During the American Civil War, Major General Nathan Bedford Forrest’s Confederate raiders attack the isolated Union garrison at Fort Pillow, Tennessee, overlooking the Mississippi River. The fort, an important part of the Confederate river defense system, was captured by federal forces in 1862. Of the 500-strong Union garrison defending the fort, more than half the soldiers were African-Americans.

“The Fort Pillow Massacre.” 2008. The History Channel website. 12 Apr 2008, 07:44 http://www.history.com/this-day-in-history.do?action=Article&id=4912.

1892 – Voters in Lockport, New York, became the first in the U.S. to use voting machines.

1927 – The British Cabinet came out in favor of women voting rights.

1944 – The U.S. Twentieth Air Force was activated to begin the strategic bombing of Japan.

1955 – The University of Michigan Polio Vaccine Evaluation Center announced that the polio vaccine of Dr. Jonas Salk was “safe, effective and potent.”

1961 – Soviet Yuri Alexeyevich Gagarin became first man to orbit the Earth.

On April 12, 1961, aboard the spacecraft Vostok, Soviet Major Yuri Gagarin becomes the first human being to travel into space. During the flight, the 27-year-old test pilot and industrial technician also became the first man to orbit the planet, a feat accomplished by his space capsule in 89 minutes. The only statement attributed to Gagarin during his historic one hour and 48 minutes in space was, Flight is proceeding normally; I am well.

http://www.thehistorychannel.co.uk/site/this_day_in_history/this_day_April_12.php

1963 – Police used dogs and cattle prods on peaceful civil rights demonstrators in Birmingham, AL.

1966 – Emmett Ashford became the first African-American major league umpire.

1969 – Lucy and Snoopy of the comic strip “Peanuts” made the cover of “Saturday Review.”

1981 – The space shuttle Columbia blasted off from Cape Canaveral, FL, on its first test flight.

1983 – Harold Washington was elected the first black mayor of Chicago.

1985 – U.S. Senator Jake Garn of Utah became the first senator to fly in space as the shuttle Discovery lifted off from Cape Canaveral, FL.

1989 – In the U.S.S.R, ration cards were issued for the first time since World War II. The ration was prompted by a sugar shortage.

1993 – NATO began enforcing a no-fly zone over Bosnia and Herzegovina.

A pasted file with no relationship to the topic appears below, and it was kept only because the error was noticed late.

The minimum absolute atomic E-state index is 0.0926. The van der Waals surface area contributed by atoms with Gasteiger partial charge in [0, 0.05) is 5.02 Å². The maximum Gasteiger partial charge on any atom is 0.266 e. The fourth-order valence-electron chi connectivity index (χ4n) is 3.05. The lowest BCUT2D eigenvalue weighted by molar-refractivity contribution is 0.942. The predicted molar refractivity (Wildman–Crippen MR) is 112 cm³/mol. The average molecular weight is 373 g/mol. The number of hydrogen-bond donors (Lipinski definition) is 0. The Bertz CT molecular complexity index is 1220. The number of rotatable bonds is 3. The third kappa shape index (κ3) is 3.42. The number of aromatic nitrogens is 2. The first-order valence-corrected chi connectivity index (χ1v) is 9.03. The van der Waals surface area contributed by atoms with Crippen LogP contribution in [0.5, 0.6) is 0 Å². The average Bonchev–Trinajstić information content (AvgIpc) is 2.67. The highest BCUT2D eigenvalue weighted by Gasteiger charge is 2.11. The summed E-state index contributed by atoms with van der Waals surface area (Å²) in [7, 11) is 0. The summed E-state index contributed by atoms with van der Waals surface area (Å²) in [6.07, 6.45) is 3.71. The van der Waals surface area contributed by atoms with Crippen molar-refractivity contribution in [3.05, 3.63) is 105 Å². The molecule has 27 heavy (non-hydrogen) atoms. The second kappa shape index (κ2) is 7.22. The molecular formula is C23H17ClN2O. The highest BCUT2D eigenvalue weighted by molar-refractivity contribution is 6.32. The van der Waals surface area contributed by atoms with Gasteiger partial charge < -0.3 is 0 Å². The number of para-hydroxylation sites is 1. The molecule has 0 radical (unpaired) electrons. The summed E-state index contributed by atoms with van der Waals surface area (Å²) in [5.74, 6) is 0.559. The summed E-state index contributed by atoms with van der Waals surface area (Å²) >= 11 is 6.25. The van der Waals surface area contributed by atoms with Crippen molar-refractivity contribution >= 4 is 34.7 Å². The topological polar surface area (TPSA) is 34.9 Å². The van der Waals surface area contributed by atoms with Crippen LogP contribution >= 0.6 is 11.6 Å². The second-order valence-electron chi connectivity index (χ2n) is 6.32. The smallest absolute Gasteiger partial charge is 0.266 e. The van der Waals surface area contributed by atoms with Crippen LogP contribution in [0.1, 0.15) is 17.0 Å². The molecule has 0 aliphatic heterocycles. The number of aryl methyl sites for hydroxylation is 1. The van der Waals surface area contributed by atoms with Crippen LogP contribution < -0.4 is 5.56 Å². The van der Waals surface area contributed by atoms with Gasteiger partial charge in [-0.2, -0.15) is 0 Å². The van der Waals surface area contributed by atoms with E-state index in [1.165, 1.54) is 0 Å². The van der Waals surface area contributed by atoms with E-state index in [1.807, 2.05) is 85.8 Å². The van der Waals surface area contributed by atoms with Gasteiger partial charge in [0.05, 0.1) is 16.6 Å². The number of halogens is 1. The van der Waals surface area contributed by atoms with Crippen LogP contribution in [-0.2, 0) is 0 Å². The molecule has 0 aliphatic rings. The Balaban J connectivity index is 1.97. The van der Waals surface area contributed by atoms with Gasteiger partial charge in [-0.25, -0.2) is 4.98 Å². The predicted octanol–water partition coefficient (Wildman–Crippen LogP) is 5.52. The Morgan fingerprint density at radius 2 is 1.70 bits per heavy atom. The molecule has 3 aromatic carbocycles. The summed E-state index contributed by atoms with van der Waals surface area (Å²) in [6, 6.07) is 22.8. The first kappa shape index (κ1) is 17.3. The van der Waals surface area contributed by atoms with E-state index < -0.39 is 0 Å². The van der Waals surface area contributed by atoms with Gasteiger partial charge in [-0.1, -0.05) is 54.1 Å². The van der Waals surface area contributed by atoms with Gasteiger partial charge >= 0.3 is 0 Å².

Galileo is convicted of heresy

On this day in 1633, chief inquisitor Father Vincenzo Maculano da Firenzuola, appointed by Pope Urban VIII, begins the inquisition of physicist and astronomer Galileo Galilei. Galileo  was ordered to turn himself in to the Holy Office to begin trial for holding the belief that the Earth revolves around the Sun, which was deemed heretical by the Catholic Church. Standard practice demanded that the accused be imprisoned and secluded during the trial.

The Judgement:

“We pronounce, judge, and declare, that you, the said Galileo . . . have rendered yourself vehemently suspected by this Holy Office of heresy, that is, of having believed and held the doctrine (which is false and contrary to the Holy and Divine Scriptures) that the sun is the center of the world, and that it does not move from east to west, and that the earth does move, and is not the center of the world.”

The Penalty:

“We order that by a public edict the book of Dialogues of Galileo Galilei be prohibited, and We condemn thee to the prison of this Holy Office during Our will and pleasure; and as a salutary penance We enjoin on thee that for the space of three years thou shalt recite once a week the Seven Penitential Psalms.”

“Galileo is convicted of heresy.” 2008. The History Channel website. 12 Apr 2008, 07:25 http://www.history.com/this-day-in-history.do?action=Article&id=970.

First gentile governor arrives in Utah

Salt Lake City offers an uneasy welcome to Alfred Cummings, its first non-Mormon governor, which signals the end of the so-called “Utah War.”

The Mormon acceptance of a gentile governor came after more than a year of tensions and military threats between the U.S. government and Brigham Young’s Utah theocracy. Sometimes referred to as the Utah War, this little-known conflict arose out of fundamental questions about the autonomy of the Mormon-controlled territory of Utah. Was Utah an American state or an independent nation? Could the Mormon Church maintain its tight controls over the political and economic fate of the territory while still abiding by the laws and dictates of the United States?

“First gentile governor arrives in Utah.” 2008. The History Channel website. 12 Apr 2008, 07:32 http://www.history.com/this-day-in-history.do?action=Article&id=4486.